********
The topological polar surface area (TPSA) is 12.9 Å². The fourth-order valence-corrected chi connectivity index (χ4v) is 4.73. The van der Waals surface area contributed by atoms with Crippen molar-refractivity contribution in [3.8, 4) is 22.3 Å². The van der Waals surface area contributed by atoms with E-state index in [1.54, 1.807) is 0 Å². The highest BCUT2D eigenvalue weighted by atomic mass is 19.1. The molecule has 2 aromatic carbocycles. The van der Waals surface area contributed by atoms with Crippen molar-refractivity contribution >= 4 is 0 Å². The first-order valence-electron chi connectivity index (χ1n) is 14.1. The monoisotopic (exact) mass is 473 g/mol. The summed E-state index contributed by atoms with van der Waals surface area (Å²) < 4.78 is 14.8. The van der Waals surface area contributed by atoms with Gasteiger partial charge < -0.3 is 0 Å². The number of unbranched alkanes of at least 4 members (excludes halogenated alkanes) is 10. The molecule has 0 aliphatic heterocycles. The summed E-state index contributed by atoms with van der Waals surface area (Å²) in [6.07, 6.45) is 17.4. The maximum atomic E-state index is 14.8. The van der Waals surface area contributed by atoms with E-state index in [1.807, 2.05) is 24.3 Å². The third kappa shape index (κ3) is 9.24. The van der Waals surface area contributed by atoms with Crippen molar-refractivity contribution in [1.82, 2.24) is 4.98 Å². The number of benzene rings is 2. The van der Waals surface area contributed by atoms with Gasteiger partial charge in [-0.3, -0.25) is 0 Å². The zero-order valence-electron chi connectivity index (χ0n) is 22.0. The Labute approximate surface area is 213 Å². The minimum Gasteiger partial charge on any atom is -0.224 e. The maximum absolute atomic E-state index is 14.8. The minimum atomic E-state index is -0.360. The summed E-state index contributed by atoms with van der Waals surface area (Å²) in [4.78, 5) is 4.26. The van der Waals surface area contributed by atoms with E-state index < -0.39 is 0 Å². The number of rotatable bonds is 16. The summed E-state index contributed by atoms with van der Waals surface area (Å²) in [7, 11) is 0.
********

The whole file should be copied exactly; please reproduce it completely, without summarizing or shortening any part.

The topological polar surface area (TPSA) is 12.9 Å². The fourth-order valence-corrected chi connectivity index (χ4v) is 4.73. The van der Waals surface area contributed by atoms with Crippen molar-refractivity contribution in [3.8, 4) is 22.3 Å². The van der Waals surface area contributed by atoms with E-state index in [1.54, 1.807) is 0 Å². The highest BCUT2D eigenvalue weighted by atomic mass is 19.1. The molecule has 2 aromatic carbocycles. The van der Waals surface area contributed by atoms with Crippen molar-refractivity contribution >= 4 is 0 Å². The first-order valence-electron chi connectivity index (χ1n) is 14.1. The monoisotopic (exact) mass is 473 g/mol. The summed E-state index contributed by atoms with van der Waals surface area (Å²) < 4.78 is 14.8. The van der Waals surface area contributed by atoms with Gasteiger partial charge < -0.3 is 0 Å². The number of unbranched alkanes of at least 4 members (excludes halogenated alkanes) is 10. The molecule has 0 aliphatic heterocycles. The summed E-state index contributed by atoms with van der Waals surface area (Å²) in [6.07, 6.45) is 17.4. The maximum atomic E-state index is 14.8. The van der Waals surface area contributed by atoms with E-state index in [1.807, 2.05) is 24.3 Å². The third kappa shape index (κ3) is 9.24. The van der Waals surface area contributed by atoms with Crippen molar-refractivity contribution in [1.82, 2.24) is 4.98 Å². The number of benzene rings is 2. The van der Waals surface area contributed by atoms with Gasteiger partial charge in [-0.3, -0.25) is 0 Å². The zero-order valence-electron chi connectivity index (χ0n) is 22.0. The Labute approximate surface area is 213 Å². The minimum Gasteiger partial charge on any atom is -0.224 e. The maximum absolute atomic E-state index is 14.8. The minimum atomic E-state index is -0.360. The summed E-state index contributed by atoms with van der Waals surface area (Å²) in [4.78, 5) is 4.26. The van der Waals surface area contributed by atoms with E-state index < -0.39 is 0 Å². The number of rotatable bonds is 16. The summed E-state index contributed by atoms with van der Waals surface area (Å²) in [7, 11) is 0.